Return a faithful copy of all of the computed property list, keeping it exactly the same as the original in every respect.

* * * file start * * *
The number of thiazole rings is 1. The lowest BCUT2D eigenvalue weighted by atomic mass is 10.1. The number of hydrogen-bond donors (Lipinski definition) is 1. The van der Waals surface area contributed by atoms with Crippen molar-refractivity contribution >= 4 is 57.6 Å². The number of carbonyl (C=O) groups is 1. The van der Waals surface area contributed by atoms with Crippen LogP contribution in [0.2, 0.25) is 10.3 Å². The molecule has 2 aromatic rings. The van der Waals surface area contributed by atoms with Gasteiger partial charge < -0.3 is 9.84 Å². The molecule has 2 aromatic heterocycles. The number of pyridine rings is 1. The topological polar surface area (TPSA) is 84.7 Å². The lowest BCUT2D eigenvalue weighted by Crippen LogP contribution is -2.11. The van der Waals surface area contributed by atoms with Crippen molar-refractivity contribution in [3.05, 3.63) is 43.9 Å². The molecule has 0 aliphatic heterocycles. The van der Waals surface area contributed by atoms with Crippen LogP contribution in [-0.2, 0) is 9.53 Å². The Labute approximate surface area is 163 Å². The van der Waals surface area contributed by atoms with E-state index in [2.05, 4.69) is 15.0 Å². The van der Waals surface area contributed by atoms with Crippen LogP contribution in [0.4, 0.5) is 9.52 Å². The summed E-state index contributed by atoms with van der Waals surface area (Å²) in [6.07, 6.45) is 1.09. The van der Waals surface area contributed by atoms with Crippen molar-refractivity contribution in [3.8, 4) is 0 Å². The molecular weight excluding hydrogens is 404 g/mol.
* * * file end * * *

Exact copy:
The number of thiazole rings is 1. The lowest BCUT2D eigenvalue weighted by atomic mass is 10.1. The number of hydrogen-bond donors (Lipinski definition) is 1. The van der Waals surface area contributed by atoms with Crippen molar-refractivity contribution >= 4 is 57.6 Å². The number of carbonyl (C=O) groups is 1. The van der Waals surface area contributed by atoms with Crippen LogP contribution in [0.2, 0.25) is 10.3 Å². The molecule has 2 aromatic rings. The van der Waals surface area contributed by atoms with Gasteiger partial charge < -0.3 is 9.84 Å². The molecule has 2 aromatic heterocycles. The number of pyridine rings is 1. The topological polar surface area (TPSA) is 84.7 Å². The lowest BCUT2D eigenvalue weighted by Crippen LogP contribution is -2.11. The van der Waals surface area contributed by atoms with Crippen molar-refractivity contribution in [3.05, 3.63) is 43.9 Å². The molecule has 0 aliphatic heterocycles. The van der Waals surface area contributed by atoms with Crippen LogP contribution in [-0.2, 0) is 9.53 Å². The Labute approximate surface area is 163 Å². The van der Waals surface area contributed by atoms with E-state index in [2.05, 4.69) is 15.0 Å². The van der Waals surface area contributed by atoms with Crippen LogP contribution in [0.4, 0.5) is 9.52 Å². The summed E-state index contributed by atoms with van der Waals surface area (Å²) in [6.07, 6.45) is 1.09. The van der Waals surface area contributed by atoms with Crippen molar-refractivity contribution in [3.8, 4) is 0 Å². The molecular weight excluding hydrogens is 404 g/mol.